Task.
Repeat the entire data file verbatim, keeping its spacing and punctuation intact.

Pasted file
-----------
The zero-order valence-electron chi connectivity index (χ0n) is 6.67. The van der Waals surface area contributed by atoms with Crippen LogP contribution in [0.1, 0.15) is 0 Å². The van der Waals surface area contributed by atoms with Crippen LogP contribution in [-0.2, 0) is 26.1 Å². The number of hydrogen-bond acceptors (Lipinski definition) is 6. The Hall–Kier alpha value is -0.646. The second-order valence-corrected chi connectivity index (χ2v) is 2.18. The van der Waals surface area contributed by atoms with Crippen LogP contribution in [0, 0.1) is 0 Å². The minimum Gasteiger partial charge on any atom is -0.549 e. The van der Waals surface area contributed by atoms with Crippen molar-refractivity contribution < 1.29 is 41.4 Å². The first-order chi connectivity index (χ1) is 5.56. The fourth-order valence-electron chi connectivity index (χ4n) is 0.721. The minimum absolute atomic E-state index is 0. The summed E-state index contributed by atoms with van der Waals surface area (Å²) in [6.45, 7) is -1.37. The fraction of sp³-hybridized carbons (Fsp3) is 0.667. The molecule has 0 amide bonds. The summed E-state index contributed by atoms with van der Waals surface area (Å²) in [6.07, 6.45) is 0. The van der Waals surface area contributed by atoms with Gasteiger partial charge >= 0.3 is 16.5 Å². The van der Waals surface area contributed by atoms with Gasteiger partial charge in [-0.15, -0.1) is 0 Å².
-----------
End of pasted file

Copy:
The zero-order valence-electron chi connectivity index (χ0n) is 6.67. The van der Waals surface area contributed by atoms with Crippen LogP contribution in [0.1, 0.15) is 0 Å². The van der Waals surface area contributed by atoms with Crippen LogP contribution in [-0.2, 0) is 26.1 Å². The number of hydrogen-bond acceptors (Lipinski definition) is 6. The Hall–Kier alpha value is -0.646. The second-order valence-corrected chi connectivity index (χ2v) is 2.18. The van der Waals surface area contributed by atoms with Crippen LogP contribution in [0, 0.1) is 0 Å². The minimum Gasteiger partial charge on any atom is -0.549 e. The van der Waals surface area contributed by atoms with Crippen molar-refractivity contribution < 1.29 is 41.4 Å². The first-order chi connectivity index (χ1) is 5.56. The fourth-order valence-electron chi connectivity index (χ4n) is 0.721. The minimum absolute atomic E-state index is 0. The summed E-state index contributed by atoms with van der Waals surface area (Å²) in [6.45, 7) is -1.37. The fraction of sp³-hybridized carbons (Fsp3) is 0.667. The molecule has 0 amide bonds. The summed E-state index contributed by atoms with van der Waals surface area (Å²) in [6.07, 6.45) is 0. The van der Waals surface area contributed by atoms with Gasteiger partial charge >= 0.3 is 16.5 Å². The van der Waals surface area contributed by atoms with Gasteiger partial charge in [-0.15, -0.1) is 0 Å².